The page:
Harm is Subjective

“Keep in mind that it isn’t the one who has it in for you and takes a swipe that harms you, but rather the harm comes from your own belief about the abuse. So when someone arouses your anger, know that it’s really your own opinion fueling it. Instead, make it your first response not to be carried away by such impressions, for with time and distance self-mastery is more easily achieved.”


When someone insults you, is that the thing which actually harms you? Or is it your indignant and furious response that officially makes it harmful to you? In The Daily Stoic today, the author says that “our reaction is what actually decides whether harm has occurred.” In other words, if you hadn’t received the words as insulting — if you had instead brushed them off as unimportant and not worth getting upset over — then the harm wouldn’t have occurred.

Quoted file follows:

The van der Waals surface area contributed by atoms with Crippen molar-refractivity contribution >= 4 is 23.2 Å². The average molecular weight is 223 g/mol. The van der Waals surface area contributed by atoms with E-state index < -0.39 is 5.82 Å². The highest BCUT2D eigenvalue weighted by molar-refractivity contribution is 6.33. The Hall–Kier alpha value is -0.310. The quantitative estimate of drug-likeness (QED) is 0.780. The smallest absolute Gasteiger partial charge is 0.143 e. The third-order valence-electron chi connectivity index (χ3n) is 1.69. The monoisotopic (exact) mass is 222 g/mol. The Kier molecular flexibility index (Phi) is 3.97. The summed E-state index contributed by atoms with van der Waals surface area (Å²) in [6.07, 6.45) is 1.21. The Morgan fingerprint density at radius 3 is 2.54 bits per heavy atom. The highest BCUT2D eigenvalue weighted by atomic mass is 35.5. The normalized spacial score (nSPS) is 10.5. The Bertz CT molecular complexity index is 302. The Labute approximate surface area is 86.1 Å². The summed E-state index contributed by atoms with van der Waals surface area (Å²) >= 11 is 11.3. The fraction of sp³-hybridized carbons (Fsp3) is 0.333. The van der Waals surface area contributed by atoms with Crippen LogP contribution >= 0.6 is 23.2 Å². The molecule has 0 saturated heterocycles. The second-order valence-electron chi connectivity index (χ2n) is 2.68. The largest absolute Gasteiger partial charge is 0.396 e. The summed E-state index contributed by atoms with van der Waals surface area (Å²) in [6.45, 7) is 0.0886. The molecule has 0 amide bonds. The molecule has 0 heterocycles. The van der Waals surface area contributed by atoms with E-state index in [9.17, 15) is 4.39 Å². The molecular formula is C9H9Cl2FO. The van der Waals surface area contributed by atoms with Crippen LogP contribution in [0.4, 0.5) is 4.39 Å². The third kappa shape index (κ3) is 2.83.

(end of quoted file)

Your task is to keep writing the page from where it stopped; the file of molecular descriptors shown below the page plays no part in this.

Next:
That’s because harm is subjective. It’s only harmful because we say it is. We identify the event as outrageous, attacking, threatening — and we react in kind. We have determined that we’ve been wronged, and it becomes self-fulfilling.

It doesn’t have to be that way. We have a choice, because we’re not slaves to impulse and we don’t have to fly off the handle just because a familiar trigger presents itself. We can choose to let it go. We can choose to assume the best instead of jumping to conclusions about the other person’s intent. And we can decide to control our emotions, and not let ourselves get swept away at the slightest provocation.

If we realize that harm is subjective — that’s when we understand that don’t have to let ourselves be harmed, if we don’t want to. It’s our choice to focus on self-mastery and being unflappable instead.

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